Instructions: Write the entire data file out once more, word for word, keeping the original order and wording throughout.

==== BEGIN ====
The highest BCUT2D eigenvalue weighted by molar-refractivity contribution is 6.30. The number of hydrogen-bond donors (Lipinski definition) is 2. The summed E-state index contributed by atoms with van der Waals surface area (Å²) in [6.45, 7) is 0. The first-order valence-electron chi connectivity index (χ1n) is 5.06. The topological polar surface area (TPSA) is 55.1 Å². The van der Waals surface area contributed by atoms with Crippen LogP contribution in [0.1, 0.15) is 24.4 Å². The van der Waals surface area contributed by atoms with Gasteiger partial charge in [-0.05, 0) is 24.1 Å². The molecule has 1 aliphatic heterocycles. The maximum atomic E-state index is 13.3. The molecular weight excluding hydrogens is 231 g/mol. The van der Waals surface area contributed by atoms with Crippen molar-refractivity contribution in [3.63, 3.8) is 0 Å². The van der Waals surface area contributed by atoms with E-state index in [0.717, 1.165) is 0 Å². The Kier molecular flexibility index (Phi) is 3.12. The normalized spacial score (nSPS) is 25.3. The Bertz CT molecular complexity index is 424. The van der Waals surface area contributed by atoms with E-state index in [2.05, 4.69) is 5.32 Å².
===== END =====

The highest BCUT2D eigenvalue weighted by molar-refractivity contribution is 6.30. The number of hydrogen-bond donors (Lipinski definition) is 2. The summed E-state index contributed by atoms with van der Waals surface area (Å²) in [6.45, 7) is 0. The first-order valence-electron chi connectivity index (χ1n) is 5.06. The topological polar surface area (TPSA) is 55.1 Å². The van der Waals surface area contributed by atoms with Crippen LogP contribution in [0.1, 0.15) is 24.4 Å². The van der Waals surface area contributed by atoms with Gasteiger partial charge in [-0.05, 0) is 24.1 Å². The molecule has 1 aliphatic heterocycles. The maximum atomic E-state index is 13.3. The molecular weight excluding hydrogens is 231 g/mol. The van der Waals surface area contributed by atoms with Crippen molar-refractivity contribution in [3.63, 3.8) is 0 Å². The van der Waals surface area contributed by atoms with E-state index in [0.717, 1.165) is 0 Å². The Kier molecular flexibility index (Phi) is 3.12. The normalized spacial score (nSPS) is 25.3. The Bertz CT molecular complexity index is 424. The van der Waals surface area contributed by atoms with E-state index in [2.05, 4.69) is 5.32 Å².